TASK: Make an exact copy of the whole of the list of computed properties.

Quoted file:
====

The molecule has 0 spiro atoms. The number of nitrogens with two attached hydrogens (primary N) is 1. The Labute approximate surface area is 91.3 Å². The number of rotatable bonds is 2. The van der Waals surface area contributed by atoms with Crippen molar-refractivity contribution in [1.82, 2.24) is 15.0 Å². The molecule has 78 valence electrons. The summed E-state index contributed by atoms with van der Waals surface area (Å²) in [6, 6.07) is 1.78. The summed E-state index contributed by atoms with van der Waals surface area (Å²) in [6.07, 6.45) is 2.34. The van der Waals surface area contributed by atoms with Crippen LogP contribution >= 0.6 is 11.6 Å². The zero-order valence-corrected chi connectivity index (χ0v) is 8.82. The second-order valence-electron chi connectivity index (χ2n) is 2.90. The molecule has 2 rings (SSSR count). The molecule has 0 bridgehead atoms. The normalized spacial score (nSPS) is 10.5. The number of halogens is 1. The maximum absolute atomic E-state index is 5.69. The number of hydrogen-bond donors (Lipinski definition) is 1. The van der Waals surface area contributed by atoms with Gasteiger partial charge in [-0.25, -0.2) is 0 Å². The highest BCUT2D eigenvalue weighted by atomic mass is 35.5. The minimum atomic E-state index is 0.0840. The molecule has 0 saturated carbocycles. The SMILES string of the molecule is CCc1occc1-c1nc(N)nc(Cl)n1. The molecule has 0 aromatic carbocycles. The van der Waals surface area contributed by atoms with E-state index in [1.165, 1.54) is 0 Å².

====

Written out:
The molecule has 0 spiro atoms. The number of nitrogens with two attached hydrogens (primary N) is 1. The Labute approximate surface area is 91.3 Å². The number of rotatable bonds is 2. The van der Waals surface area contributed by atoms with Crippen molar-refractivity contribution in [1.82, 2.24) is 15.0 Å². The molecule has 78 valence electrons. The summed E-state index contributed by atoms with van der Waals surface area (Å²) in [6, 6.07) is 1.78. The summed E-state index contributed by atoms with van der Waals surface area (Å²) in [6.07, 6.45) is 2.34. The van der Waals surface area contributed by atoms with Crippen LogP contribution >= 0.6 is 11.6 Å². The zero-order valence-corrected chi connectivity index (χ0v) is 8.82. The second-order valence-electron chi connectivity index (χ2n) is 2.90. The molecule has 2 rings (SSSR count). The molecule has 0 bridgehead atoms. The normalized spacial score (nSPS) is 10.5. The number of halogens is 1. The maximum absolute atomic E-state index is 5.69. The number of hydrogen-bond donors (Lipinski definition) is 1. The van der Waals surface area contributed by atoms with Gasteiger partial charge in [-0.25, -0.2) is 0 Å². The highest BCUT2D eigenvalue weighted by atomic mass is 35.5. The minimum atomic E-state index is 0.0840. The molecule has 0 saturated carbocycles. The SMILES string of the molecule is CCc1occc1-c1nc(N)nc(Cl)n1. The molecule has 0 aromatic carbocycles. The van der Waals surface area contributed by atoms with E-state index in [1.165, 1.54) is 0 Å².